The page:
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is bound to maintain, enforce, and apply the eternal truths of religion, utterly irrespective of any misrepresentation or obloquy, which prejudice or self-interest may heap upon him. His only business with politics, as with everything else, is to apply Christianity to them. And this business is very urgent, very solemn. For the Church to use political power to compass religious ends, or to use religious influence to subserve political purposes, either of these is a grievous error, involving more or less moral guilt; and it was the condemnation of the brave son of the Alps, that he suffered himself to be impelled by subsequent events upon both those erroneous courses. But, to imbue the state with the spirit of Christ, to make it indeed a portion of his church, to vindicate and apply the supreme authority of Jesus and of his glorious principles over the whole world, and the world's life!-to have even aimed at this was Zwingle's highest glory. Happy they who in that matter can surpass him."

The conduct of Zwingle to all classes of his parishioners, especially during the Plague, proclaims him to have been a true Hero. It is a pity he had not imbibed more of the spirit of the Prince of Peace, and been able to endure the provocations of man, as patiently and as well, as the inevitable trials sent by God.

Mr. Solly thus describes the power of the doctrine chiefly proclaimed at the Reformation in opposition to that abuse of the good works of saints and priests whose meritorious services we re sold to lessen the pains of purgatory:

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"Men thought within themselves, as they groaned in penitence and remorse, 'Oh! what can I do to win salvation? How can so great a sinner as I be received?' And the reforming preachers cried to the sinful soul, 'Ah! thou canst do nothing. What will all thy penances do for thee? But, thou hast nothing to do, save to believe. The infinite love of God and Christ have done it all!' And then their love and trust were raised from dull images and a sinful Pope, from human saints and the Virgin Mary, to one infinitely nobler, higher than themselves, even unto Jesus, and a new life sprang up in their souls."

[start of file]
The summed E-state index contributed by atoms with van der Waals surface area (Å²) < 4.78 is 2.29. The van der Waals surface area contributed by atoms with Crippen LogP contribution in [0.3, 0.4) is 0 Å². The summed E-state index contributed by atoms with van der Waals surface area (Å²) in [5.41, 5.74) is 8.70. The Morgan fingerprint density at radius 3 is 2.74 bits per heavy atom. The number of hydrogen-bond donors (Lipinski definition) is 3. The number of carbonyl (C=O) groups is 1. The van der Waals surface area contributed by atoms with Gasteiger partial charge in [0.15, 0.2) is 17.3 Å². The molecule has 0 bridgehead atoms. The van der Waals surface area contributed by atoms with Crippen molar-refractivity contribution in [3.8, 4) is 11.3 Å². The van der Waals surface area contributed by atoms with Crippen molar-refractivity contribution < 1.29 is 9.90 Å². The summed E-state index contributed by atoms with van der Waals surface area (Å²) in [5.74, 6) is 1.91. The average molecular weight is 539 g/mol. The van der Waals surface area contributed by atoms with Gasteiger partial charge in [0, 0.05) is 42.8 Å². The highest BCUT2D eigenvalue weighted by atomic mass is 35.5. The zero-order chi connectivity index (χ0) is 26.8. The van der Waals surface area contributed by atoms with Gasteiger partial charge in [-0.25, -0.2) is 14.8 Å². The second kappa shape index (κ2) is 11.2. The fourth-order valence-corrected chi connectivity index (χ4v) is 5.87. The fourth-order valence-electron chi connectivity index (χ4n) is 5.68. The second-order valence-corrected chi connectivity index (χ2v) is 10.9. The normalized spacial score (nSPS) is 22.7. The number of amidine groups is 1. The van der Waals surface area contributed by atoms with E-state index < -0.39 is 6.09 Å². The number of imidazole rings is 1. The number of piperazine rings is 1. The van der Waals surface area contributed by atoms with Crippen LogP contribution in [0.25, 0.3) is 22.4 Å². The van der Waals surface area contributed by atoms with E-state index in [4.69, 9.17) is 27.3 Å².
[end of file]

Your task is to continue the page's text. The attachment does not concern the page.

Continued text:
This admirably depicts, in a short compass, the efficiency of that doctrine when it was new, and was only regarded on its true side as a protest against the works of mere soulless, faithless obedience to law. But, the errors contained in the statement remain to this day, after most of its truth is no longer so much needed. Indeed, among the Morisonians, a new sect recently sprung up in Scotland, the statement is even extended. They say, "Thou hast nothing to do, not even to believe, for Christ does even that for you." The act of belief is itself the effect of Christ's mercy. When addressed to man's affections such words do work marvellously, and they do cause more work, and good work to be done than usually follows the mere utterance of cold precepts. But, surely the time has come when the Love of God, as Christ

taught it, should be substituted for such a thorough surrender of the soul to his Son. One step further must teach them that it is only while they do believe that Christ was sent by God, that they can surrender their whole hearts into the love of an All-wise and All-merciful Parent such as Christ has represented Him to man. That Faith in God which Christ preached and exemplified will bring forth the best and richest fruits of a pure life, an earnest conscience, and a profound habitual piety, without being exposed to all the lawless consequences of the intellectual paradoxes that are now indulged by too many Protestants.

Mr. Solly depicts vividly the doctrines of Calvinism in the following paragraph :—